M2-E.3  11:10  Funding Food Science and Nutrition Research: Financial Conflicts and Scientific Integrity . Hentges E*, Miller S; ILSI North America (author 1) and University of Maryland (author 2)   ehentges@ilsi.org

Abstract: There has been significant public debate about the susceptibility of research to bias as a result of industry funding. The nutrition and food science community has faced similar issues; specifically that industry-funded research is biased towards results that favor the sponsors. Given the critical role that industry has played and will continue to play in the research process, the International Life Sciences Institute (ILSI) North America published conflict-of-interest guidelines for industry funding of nutrition, food, and food safety science research in order to ensure the integrity and credibility of the scientific record. Eight principles have been developed specifying ground rules for industry-sponsored research. These principles are intended to be dynamic, prompting ongoing discussion by the nutrition research community and further refinement. This presentation will provide participants with information on the nature of academic-industry relationships in research including identifying key issues, present views from different stakeholders, and offer a discussion of the eight principles.

M2-E.4  11:30  Subjective or Objective? Should the Scientist be Judged? Borgert CJ*; Applied Pharmacology and Toxicology, Inc., & C.E.H.T., Univ. of Florida Dept. Physiol Sciences, College of Veterinary Medicine   cjborgert@apt-pharmatox.com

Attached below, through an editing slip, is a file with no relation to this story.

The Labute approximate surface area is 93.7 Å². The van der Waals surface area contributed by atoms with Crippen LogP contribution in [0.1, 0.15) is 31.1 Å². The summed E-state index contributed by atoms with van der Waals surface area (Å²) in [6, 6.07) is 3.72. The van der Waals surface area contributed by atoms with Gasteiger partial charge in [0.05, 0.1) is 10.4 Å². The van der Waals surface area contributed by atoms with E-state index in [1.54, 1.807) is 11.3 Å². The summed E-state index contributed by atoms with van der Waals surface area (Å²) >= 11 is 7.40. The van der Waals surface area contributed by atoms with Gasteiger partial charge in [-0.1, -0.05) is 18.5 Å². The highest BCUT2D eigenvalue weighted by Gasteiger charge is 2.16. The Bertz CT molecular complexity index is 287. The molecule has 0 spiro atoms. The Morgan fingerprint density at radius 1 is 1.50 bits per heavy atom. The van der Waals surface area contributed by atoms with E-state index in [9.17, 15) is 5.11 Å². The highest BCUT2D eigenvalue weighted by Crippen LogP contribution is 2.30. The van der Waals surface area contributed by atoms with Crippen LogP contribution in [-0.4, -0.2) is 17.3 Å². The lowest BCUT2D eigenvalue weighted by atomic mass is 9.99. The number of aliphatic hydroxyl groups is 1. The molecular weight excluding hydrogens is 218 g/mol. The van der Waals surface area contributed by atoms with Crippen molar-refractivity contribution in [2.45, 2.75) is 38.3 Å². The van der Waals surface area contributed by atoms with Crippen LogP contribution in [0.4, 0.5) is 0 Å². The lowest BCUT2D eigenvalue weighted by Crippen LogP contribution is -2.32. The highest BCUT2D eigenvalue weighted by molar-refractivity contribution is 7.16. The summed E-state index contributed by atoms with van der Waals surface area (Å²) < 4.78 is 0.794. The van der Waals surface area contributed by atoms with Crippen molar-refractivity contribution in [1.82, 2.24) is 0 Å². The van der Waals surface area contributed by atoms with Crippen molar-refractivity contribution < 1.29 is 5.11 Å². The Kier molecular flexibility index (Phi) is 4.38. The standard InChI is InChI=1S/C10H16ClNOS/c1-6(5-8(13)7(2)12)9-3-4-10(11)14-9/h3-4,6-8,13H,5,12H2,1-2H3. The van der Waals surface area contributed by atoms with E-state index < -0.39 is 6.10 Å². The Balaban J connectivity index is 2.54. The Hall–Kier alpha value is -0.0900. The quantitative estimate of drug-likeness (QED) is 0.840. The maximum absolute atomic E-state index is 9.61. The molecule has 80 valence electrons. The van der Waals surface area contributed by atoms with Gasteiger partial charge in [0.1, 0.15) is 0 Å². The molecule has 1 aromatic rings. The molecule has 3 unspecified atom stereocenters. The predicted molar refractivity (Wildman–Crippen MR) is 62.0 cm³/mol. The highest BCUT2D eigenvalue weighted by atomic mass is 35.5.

Abstract: For the past quarter century, financial conflicts of interest (FCoI) and the enforcement of policies to reduce or eliminate their impact on the operations and applications of science have been prominent concerns for editors of scientific journals and for regulatory agencies and government bodies who receive assistance and advice from the scientific community. That two decades of increasingly stringent disclosure requirements and censorship of individuals perceived to possess FCoI have produced no measurable improvements in the quality of scientific publications nor in the accuracy of science used in the regulatory process suggests that misguided assumptions may be driving the way conflicts are judged and controlled. In order to improve the situation, it may be necessary to recognize that efforts to control a process aimed at objectivity by enforcing judgments derived subjectively is bound to miss the target. Rather than subjective judgments about a scientist’s motives divined from financial statements, the scientific method itself may hold far more promise for thwarting conflicts of interest, whether rooted in financial, professional, or ideological motives. First, it is necessary to recognize that the epistemological basis of scientific reasoning is mistrust of the scientist, irrespective of his economic or societal position. Second, it is essential to recognize that the minimum requirements of scientific evidence provide a means by which not only data, but also interpretations inferred from the data may be judged objectively. Third, the scientific community must decide whether it prefers to be judged by its own standards, or those from disciplines yet to attain the level of objectivity and benefit to society that only the mathematical, physical, chemical and biological sciences can claim. Much rests on how these issues are decided; complacency is no longer a viable course of action.